Top: Elizabeth Ohlson-Wallin - "Kiss of Judas". Middle: Giotto: "Kiss of Judas"; Bottom: Becki Jayne Harrelson: "Judas Kiss"
Three artists dealing with the same dramatic moment – the betrayal of Jesus by Judas, with a kiss. From the perspective of orthodox Christianity, this is a pivotal moment. It is grand operatic in its proportions. Here, one of Jesus closest followers, who broke bread and who shared wine with him, betrays him and this betrayal leads Jesus to his death.
Some commentators see the intention of Judas as being honourable. He had grown tired of Jesus’ apparent dithering about and wanted to force his hand. Jesus was, after all the Messiah. The role of the Messiah was to deliver the people of Israel. The Messiah had, at his command, legions of angels, the heavenly Host along with all the weaponry and power of the Almighty. The problem was that Jesus seemed to show an annoying reluctance to use these powers. Judas believed he could precipitate matters, by betraying Jesus into the hand of his enemies – thereby forcing him to act. Of course, he could just have been greedy, but the other is a real interpretation of his motivations.
Whatever it is, and whatever the motivation, it allows the homosexual community to take the image and foreground the homoerotic element in the moment. Here is Jesus - God made human - being kissed by another man. In the Gospel account, he does not reject the kiss. There is no record of him being revolted by it. Indeed, it would appear that the practise is commonplace – how else would it have the signal significance it is intended to have? Judas tells those who he is working with, “The one that I kiss is your man”.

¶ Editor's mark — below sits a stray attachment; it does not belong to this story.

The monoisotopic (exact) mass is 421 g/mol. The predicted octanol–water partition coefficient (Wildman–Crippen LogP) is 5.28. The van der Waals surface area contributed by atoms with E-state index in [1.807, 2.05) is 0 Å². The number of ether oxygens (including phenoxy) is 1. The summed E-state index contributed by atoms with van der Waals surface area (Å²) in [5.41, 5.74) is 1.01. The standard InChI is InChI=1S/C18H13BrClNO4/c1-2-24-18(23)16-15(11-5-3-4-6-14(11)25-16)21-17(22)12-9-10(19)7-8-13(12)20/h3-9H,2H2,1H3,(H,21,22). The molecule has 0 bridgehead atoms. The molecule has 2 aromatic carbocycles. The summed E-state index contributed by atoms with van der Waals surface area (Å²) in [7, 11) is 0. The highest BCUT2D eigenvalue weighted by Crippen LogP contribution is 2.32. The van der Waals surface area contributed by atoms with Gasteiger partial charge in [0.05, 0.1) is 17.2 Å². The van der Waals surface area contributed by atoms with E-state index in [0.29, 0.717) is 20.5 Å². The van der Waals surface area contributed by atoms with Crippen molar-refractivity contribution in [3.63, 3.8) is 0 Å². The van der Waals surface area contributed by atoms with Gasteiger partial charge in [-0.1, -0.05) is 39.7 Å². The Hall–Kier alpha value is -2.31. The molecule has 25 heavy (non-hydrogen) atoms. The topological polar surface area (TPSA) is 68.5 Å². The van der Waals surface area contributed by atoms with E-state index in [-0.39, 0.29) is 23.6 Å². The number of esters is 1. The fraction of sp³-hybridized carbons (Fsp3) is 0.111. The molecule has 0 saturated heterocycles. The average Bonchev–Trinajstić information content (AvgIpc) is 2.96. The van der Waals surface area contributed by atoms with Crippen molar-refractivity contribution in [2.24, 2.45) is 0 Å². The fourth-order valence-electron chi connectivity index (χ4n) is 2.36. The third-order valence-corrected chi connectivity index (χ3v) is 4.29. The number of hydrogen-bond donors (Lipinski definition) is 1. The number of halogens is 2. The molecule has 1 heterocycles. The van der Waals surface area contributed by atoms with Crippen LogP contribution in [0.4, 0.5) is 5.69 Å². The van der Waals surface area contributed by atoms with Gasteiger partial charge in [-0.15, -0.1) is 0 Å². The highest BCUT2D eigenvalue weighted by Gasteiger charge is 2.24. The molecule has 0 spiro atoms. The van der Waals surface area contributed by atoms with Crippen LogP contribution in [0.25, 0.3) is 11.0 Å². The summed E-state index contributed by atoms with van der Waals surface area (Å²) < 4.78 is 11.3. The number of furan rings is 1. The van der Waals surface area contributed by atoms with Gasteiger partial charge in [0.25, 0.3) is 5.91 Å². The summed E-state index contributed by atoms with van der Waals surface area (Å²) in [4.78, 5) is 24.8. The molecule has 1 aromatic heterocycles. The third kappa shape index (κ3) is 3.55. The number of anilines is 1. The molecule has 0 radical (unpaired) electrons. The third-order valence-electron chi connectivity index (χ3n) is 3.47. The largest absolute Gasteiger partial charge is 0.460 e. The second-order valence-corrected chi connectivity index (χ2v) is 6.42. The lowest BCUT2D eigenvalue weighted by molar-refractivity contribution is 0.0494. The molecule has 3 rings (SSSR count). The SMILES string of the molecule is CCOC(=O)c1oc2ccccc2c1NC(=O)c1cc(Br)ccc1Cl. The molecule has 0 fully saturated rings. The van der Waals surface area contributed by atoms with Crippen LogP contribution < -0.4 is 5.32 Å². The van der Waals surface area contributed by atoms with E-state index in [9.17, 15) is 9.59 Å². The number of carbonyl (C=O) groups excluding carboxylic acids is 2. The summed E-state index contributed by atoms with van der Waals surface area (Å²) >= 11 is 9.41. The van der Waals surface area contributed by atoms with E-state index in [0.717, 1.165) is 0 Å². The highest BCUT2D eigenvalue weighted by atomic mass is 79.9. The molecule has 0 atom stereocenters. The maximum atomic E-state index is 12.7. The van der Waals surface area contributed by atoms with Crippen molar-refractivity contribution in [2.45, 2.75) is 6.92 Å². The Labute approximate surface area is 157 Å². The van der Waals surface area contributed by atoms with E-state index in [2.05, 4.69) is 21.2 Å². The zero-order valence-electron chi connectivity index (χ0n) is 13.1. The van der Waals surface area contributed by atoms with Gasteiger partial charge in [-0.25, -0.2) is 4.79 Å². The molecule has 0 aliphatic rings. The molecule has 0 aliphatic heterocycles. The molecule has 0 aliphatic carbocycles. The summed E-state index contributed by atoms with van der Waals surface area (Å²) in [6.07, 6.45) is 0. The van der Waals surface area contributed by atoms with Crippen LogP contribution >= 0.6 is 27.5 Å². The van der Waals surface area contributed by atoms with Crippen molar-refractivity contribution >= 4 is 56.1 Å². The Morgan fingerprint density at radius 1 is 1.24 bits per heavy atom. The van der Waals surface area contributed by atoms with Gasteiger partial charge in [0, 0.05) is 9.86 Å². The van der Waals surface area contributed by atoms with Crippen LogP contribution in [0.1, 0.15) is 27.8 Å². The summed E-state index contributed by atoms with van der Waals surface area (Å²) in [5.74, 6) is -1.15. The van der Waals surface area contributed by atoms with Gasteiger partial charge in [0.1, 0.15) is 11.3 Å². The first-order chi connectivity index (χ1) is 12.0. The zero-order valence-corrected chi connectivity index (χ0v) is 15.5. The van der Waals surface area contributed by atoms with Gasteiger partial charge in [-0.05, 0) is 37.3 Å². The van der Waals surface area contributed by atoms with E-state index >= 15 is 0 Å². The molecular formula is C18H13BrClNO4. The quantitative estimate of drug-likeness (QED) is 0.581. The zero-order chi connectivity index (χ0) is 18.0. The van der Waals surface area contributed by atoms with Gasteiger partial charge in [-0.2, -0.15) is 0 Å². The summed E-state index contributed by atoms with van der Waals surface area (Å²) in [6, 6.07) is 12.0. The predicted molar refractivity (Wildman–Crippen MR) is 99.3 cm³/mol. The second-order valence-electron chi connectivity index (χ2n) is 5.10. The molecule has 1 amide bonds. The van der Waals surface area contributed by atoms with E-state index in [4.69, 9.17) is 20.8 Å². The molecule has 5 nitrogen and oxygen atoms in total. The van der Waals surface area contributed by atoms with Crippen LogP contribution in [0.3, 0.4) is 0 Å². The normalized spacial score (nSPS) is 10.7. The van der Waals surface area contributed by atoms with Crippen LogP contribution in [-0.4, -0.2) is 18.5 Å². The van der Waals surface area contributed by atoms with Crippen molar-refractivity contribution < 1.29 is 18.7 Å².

Now, this kiss resonates powerfully throughout the history of the Church. It is the liturgical Filema – the Kiss of Peace, which is practised in the Eucharist as a symbol of the unity of Christians. That is the resonance it is supposed to have. And the fact that this sacred symbol of unity and togetherness can become the moment of the greatest betrayal, is precisely the point which is being made.
And that is why it is such a powerful symbol for use by LGBT Christians. Because at the point at which there is supposed to be the most obvious evidence of unity, of love, of peace – that is the place where LGBT Christians experience the most brutal pain and anguish of betrayal. It is at that point. Exactly at that point – the Eucharistic kiss. And the act of betrayal is experienced in the opposite direction, this time.